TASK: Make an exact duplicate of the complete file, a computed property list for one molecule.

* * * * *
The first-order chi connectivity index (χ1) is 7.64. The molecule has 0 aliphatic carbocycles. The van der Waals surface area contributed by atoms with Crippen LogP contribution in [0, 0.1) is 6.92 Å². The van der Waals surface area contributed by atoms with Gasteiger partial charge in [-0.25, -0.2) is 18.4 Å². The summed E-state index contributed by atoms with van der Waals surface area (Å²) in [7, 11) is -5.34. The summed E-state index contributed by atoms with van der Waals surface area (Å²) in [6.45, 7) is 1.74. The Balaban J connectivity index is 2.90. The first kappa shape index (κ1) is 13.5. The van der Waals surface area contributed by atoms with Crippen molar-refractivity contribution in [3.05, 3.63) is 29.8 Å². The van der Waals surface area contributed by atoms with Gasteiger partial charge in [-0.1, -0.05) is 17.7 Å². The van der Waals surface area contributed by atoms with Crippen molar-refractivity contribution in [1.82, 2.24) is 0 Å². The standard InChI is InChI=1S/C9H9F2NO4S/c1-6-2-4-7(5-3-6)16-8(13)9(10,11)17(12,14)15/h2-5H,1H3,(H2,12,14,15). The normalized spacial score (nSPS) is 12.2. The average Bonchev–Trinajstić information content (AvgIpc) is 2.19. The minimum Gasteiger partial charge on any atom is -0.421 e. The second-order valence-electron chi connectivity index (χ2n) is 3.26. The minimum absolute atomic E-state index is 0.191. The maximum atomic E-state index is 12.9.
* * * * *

The first-order chi connectivity index (χ1) is 7.64. The molecule has 0 aliphatic carbocycles. The van der Waals surface area contributed by atoms with Crippen LogP contribution in [0, 0.1) is 6.92 Å². The van der Waals surface area contributed by atoms with Gasteiger partial charge in [-0.25, -0.2) is 18.4 Å². The summed E-state index contributed by atoms with van der Waals surface area (Å²) in [7, 11) is -5.34. The summed E-state index contributed by atoms with van der Waals surface area (Å²) in [6.45, 7) is 1.74. The Balaban J connectivity index is 2.90. The first kappa shape index (κ1) is 13.5. The van der Waals surface area contributed by atoms with Crippen molar-refractivity contribution in [3.05, 3.63) is 29.8 Å². The van der Waals surface area contributed by atoms with Gasteiger partial charge in [-0.1, -0.05) is 17.7 Å². The van der Waals surface area contributed by atoms with Crippen molar-refractivity contribution in [1.82, 2.24) is 0 Å². The standard InChI is InChI=1S/C9H9F2NO4S/c1-6-2-4-7(5-3-6)16-8(13)9(10,11)17(12,14)15/h2-5H,1H3,(H2,12,14,15). The normalized spacial score (nSPS) is 12.2. The average Bonchev–Trinajstić information content (AvgIpc) is 2.19. The minimum Gasteiger partial charge on any atom is -0.421 e. The second-order valence-electron chi connectivity index (χ2n) is 3.26. The minimum absolute atomic E-state index is 0.191. The maximum atomic E-state index is 12.9.